Tuesday, March 08, 2011

fine for burning

In this post I wrote about the members of a group called Muslims Against Crusades who, just as the 2 minute silence of commemoration of our war dead and injured was starting, chanted ‘British soldiers burn in hell’, ‘British troops are murderers', held banners which read ‘Islam will dominate’ and ‘Our dead are in paradise, your dead are in hell’, and burned poppies. I said then that the sentence could be very minor.

And very minor it was for the main protagonist, just a £50 fine (plus a £15 surcharge). This has provoked outrage amongst many, including some of the press. But the sentence was to be expected (although could have been a higher fine) because the offence he was charged with, namely a section 5 public order is a low level offence, the lowest that could have been charged.

Some argue that a low sentence was right because it prevented him from becoming a martyr. But that is not how sentences work nor should work. The effect on the status of the offender within his community or peer group is not a purpose. He can still proclaim himself a martyr anyway and probably will after further convictions, which are almost inevitable, going by his own promises. Some argue that he should not have been brought to court at all as all he did was exercise his right to free speech. But that right does not give a licence to disrupt ceremony nor to cause great upset and distress to people, nor to make remarks that will defame the dead and disgust the living.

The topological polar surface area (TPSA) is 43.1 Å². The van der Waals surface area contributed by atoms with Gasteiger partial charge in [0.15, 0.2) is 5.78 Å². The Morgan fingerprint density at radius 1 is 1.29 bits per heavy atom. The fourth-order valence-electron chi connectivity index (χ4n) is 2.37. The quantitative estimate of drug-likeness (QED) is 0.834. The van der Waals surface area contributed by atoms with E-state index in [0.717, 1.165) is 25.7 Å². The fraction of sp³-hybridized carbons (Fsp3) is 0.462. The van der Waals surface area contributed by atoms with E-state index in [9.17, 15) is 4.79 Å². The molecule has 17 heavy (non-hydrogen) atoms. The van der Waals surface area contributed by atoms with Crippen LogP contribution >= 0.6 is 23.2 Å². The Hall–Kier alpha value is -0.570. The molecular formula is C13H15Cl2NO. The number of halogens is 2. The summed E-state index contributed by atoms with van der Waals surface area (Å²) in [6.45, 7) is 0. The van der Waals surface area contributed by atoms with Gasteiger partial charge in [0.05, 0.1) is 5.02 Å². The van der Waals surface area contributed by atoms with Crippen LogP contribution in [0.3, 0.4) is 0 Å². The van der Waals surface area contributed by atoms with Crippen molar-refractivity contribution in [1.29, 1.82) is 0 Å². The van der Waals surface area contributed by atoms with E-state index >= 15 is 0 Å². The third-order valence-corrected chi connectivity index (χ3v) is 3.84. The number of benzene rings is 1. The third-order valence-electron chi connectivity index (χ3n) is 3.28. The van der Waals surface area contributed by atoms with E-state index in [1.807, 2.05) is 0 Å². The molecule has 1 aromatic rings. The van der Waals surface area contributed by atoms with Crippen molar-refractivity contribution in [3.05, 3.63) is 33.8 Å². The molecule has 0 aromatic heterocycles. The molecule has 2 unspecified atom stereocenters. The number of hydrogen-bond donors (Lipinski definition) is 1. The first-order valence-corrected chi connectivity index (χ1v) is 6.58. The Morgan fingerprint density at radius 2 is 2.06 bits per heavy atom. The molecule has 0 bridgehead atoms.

But the big question is why the charge was not one of committing a racially aggravated public order offence, because racially aggravated it very clearly was.



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